Wow, these animals got poise! Check out the photographs of Tim Flach for a monkey giving you a smoldering over-the-should look. Watch an armadillo swagger elegantly along. See a plucked rooster pirouette. Spotted by Fubiz, these glossy, carefully-composed shots show us a side of nature we’re not used to seeing — professionally studio-lit, for one thing. Yes, there’s something quite awkward about the out-of-context, artificial glamor of these animals, but then again, it’s a chance to admire each hair strand on top of this charming creature’s head and every waving tendril on the surface of that funky sea critter’s body. Click through for a selection of our favorite images, and for more gorgeous photos from the same series, pick up a copy of Flach’s new book, More Than Human. … Read More
Photographer Peter Liepke creates gritty and dreamy images of New York City that look like immaculate graphite drawings, but are actually platinum/palladium prints. The technique of his Above and Beyond series brings out the ominous texture of the sky, the gloomy, dramatic gradients of the streets, turning the glow of a lone park lamp into some sort of mystical urban lighthouse, as if a storm is brewing just around the corner, a big black cloud is gonna come… We’re getting a little romantic here. Sorry. We’re in Sandy mode. Enjoy the photographs! … Read More
See, the nice part about Halloween is that those of us with aesthetic sensibilities that lean toward morbid and disgusting can pass unnoticed among the celebrating Internet and IRL masses. We can enjoy Judith Beheading Holofernes in all its neck-gushing glory, and it’s not weird! Bring on the Bosch! Lemme at some Lynch! Where’s that guy that paints in his own blood? Alright. Here’s a little party sampler of highbrow and lowbrow art for you to enjoy. Don’t by shy, and let us know if we missed something even more gruesome or… Read More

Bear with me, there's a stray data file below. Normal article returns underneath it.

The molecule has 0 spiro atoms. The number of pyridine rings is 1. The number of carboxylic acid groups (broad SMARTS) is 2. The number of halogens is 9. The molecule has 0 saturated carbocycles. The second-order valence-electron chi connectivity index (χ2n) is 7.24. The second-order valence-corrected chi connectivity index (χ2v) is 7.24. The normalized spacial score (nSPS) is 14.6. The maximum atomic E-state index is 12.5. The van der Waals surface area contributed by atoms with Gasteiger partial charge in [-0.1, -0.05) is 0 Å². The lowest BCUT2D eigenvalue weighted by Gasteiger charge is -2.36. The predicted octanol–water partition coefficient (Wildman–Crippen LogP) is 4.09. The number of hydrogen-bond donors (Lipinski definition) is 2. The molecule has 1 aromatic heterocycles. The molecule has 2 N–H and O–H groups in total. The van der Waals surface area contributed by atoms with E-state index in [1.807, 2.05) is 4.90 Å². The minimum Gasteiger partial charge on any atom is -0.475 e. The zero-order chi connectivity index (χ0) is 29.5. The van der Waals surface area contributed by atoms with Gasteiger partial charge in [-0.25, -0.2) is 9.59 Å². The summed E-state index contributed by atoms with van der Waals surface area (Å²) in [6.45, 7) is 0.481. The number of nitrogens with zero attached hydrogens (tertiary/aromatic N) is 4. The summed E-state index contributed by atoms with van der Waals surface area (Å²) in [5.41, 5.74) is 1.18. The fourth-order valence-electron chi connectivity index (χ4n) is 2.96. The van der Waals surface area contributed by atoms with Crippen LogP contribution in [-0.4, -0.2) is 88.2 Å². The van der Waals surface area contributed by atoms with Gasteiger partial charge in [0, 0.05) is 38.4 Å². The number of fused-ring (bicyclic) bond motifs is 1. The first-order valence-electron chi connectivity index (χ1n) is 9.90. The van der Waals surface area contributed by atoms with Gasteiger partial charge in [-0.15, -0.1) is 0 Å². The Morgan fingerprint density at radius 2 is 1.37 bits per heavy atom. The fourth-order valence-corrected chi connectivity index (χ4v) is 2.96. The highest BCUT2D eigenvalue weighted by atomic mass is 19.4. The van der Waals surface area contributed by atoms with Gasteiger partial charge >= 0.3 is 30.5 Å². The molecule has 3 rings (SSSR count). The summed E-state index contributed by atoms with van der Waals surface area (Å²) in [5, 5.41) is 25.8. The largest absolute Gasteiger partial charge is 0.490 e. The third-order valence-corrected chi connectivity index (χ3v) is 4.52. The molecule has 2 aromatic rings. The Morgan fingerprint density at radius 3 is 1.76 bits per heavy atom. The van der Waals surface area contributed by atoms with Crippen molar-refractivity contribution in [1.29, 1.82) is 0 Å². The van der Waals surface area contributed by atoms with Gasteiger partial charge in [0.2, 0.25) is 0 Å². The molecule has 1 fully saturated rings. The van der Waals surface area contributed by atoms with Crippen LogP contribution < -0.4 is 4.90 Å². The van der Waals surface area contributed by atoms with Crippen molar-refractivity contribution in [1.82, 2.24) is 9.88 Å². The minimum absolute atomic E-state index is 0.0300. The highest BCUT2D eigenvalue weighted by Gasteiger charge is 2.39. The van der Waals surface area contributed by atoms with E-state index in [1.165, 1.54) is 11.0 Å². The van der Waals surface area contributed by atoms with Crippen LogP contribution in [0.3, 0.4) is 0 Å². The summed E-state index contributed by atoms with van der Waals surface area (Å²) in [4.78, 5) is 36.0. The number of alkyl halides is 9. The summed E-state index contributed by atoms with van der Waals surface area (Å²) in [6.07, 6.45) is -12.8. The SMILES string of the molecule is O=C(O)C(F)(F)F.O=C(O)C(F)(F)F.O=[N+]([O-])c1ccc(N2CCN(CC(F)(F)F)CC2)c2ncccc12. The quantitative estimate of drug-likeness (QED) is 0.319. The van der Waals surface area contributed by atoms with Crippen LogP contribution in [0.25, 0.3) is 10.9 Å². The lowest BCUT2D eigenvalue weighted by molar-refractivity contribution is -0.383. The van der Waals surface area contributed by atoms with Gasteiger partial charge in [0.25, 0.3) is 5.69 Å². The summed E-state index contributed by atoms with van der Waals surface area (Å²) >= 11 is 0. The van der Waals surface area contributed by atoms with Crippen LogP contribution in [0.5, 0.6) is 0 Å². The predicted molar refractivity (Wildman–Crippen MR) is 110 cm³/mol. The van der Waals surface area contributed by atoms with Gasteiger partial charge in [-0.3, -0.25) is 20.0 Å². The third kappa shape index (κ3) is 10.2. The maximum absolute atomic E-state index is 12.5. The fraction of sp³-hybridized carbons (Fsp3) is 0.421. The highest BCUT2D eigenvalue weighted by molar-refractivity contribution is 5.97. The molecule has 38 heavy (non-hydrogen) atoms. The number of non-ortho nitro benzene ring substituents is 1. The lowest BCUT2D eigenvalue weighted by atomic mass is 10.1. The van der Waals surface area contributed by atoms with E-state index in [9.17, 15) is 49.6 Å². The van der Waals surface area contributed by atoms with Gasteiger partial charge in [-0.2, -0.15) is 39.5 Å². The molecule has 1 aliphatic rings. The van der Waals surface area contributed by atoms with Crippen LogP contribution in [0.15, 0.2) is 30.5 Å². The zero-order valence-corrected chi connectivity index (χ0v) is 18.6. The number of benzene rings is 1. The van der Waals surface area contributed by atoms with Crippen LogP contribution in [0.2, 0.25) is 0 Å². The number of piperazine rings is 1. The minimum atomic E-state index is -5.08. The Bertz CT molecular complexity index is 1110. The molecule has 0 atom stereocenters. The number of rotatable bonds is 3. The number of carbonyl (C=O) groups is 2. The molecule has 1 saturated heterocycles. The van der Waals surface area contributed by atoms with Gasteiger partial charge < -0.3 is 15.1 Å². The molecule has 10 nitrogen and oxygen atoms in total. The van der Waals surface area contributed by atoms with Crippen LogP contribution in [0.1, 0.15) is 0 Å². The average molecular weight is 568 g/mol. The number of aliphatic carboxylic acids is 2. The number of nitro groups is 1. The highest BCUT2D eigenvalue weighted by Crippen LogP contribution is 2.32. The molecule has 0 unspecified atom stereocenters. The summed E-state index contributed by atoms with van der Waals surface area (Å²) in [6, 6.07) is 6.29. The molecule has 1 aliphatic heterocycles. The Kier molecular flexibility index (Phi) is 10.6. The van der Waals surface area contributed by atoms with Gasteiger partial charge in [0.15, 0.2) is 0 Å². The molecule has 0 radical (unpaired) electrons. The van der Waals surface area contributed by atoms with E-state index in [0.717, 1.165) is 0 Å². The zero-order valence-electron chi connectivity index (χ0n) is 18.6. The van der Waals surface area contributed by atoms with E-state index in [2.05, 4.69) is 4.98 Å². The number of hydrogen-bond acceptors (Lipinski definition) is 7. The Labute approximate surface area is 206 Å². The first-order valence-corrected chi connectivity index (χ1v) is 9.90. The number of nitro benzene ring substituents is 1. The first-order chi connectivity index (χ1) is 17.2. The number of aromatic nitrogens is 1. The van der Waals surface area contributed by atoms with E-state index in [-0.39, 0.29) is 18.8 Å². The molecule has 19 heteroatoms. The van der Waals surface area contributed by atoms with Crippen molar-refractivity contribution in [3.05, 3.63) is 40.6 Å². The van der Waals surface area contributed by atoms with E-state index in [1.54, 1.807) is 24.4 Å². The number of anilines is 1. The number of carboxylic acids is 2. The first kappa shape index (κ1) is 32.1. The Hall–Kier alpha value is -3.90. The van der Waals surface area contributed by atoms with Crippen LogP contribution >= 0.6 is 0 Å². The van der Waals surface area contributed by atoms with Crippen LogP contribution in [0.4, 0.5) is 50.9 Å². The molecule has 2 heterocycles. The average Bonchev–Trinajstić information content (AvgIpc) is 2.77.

There’s a controversial new exhibit now on view in Vienna. The museum had to recently censor its ads around the city… just because they feature an artwork by Pierre & Gilles with three fully-frontally nude soccer players encircled by victorious confetti. See, we’re quite accustomed to the female nude in art. But men? Scandal!
Presenting, the Leopold Museum’s Nude Men, an ”unprecedented” and “long overdue exhibition on the diverse and changing depictions of naked men from 1800 to the present.” From the Renaissance’s ripped, pants-less, glassy-eyed slabs of masculine perfection to Bruce Nauman’s ’80s frantic drawings of a semi-transparent, erect male silhouettes in a jagged can-can line, from Paul Cézanne to Andy Warhol to Egon Schiele — the museum’s all-star lineup and a varied body of work explores the changes over time in “the concept of beauty, body image and values” of the male nude. And here they are: All the nudes, none of the fig leafs. … Read More
Imagine walking into Times Square and, instead of the familiar onslaught of blinking logos instructing you what to buy and where to put it, you’re looking at pulsating, gorgeous abstractions by Rafaël Rozendaal. The world’s biggest, most famous advertising space has turned into the world’s biggest outdoor museum, for an entire month. Sound crazy?
“At this point, we’re thinking ‘How did we ever think this was crazy!’” Hrag Vartanian tells Flavorwire. It’s been a year since Times Square Art Square project mastermind Justus Bruns brought the idea to New York, and now, with Vartanian as chief curator, a posse of important allies, and a new Kickstarter to boot, the project is closer than ever to becoming a reality. … Read More